UPS PIco – Uninterruptible Power Supply (HV3.0B+)
The UPS PIco is another Raspberry Pi UPS HAT with similar functionality to the PiJuice. The HAT includes a microcontroller that can automatically shut-down your device during a power failure and can be set to automatically monitor and reboot it once the power has been restored.
You can buy it from modmypi.com for £31.99 or about US$42.
The Pi-Zero-UpTime was designed to use one 14500 Li-Ion battery and has the perfect form factor to be used with a Raspberry Pi Zero, but also work with all other Pi variants or even an Asus Tinker board.
The board is sold for US$29.95 from TINDIE.
The Pi-UpTime UPS was designed to use two 18650 batteries. The board works in conjunction with a Python script that can shut down the device once the battery levels are critically low. You can check more about this board on TINDIE, where you can also purchase it for US$49.99.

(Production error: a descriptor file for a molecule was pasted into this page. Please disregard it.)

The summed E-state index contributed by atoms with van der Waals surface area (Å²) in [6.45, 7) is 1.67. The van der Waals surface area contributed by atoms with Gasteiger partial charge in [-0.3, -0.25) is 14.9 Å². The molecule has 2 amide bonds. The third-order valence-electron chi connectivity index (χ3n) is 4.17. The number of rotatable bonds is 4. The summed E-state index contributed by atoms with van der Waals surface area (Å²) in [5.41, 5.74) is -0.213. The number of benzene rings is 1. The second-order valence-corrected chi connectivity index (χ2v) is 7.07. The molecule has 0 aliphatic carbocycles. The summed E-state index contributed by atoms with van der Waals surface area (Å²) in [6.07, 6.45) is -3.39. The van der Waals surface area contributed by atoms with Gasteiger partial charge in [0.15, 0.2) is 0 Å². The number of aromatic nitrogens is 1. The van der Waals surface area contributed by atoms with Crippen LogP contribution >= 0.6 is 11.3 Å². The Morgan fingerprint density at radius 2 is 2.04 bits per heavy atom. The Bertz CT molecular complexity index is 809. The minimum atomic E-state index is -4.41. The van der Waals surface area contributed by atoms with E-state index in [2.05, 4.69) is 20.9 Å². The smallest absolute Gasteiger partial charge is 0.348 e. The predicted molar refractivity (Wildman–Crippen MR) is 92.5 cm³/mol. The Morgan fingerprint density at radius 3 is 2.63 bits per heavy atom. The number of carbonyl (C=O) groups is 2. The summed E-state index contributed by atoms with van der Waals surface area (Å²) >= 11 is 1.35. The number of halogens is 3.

UGEEK UPS HAT
The UGEEK UPS HAT is a Raspberry Pi HAT that contains a 2500mAh 3.7v Lithium Battery. It can be powered from a 5V power supply and like most boards reviewed here, can be programmed to turn off the device at low power.
For more information check the aliexpress sellers page, where you can get the HAT for €20.80 or about US$24.
Using a UPS system to keep your device up and running is very important when powered from an unstable source or if your application can’t tolerate disconnections. Besides keeping the system online, it can also prevent data-loss, storage corruption and enable a clean shutdown in the case of complete power failure.
In this post, we reviewed a few UPS hardware that you can use on your future projects. In the next post, we will do an in-depth review of the PiJuice. Stay tuned!
Thanks for reading! We hope this article was helpful and that your next application will be as stable against power outages as it can be. If this post has raised any questions or you’d like share your thoughts, please join us in our forums, on Twitter @balena_io, on Instagram @balena_io or on Facebook.
Until next time!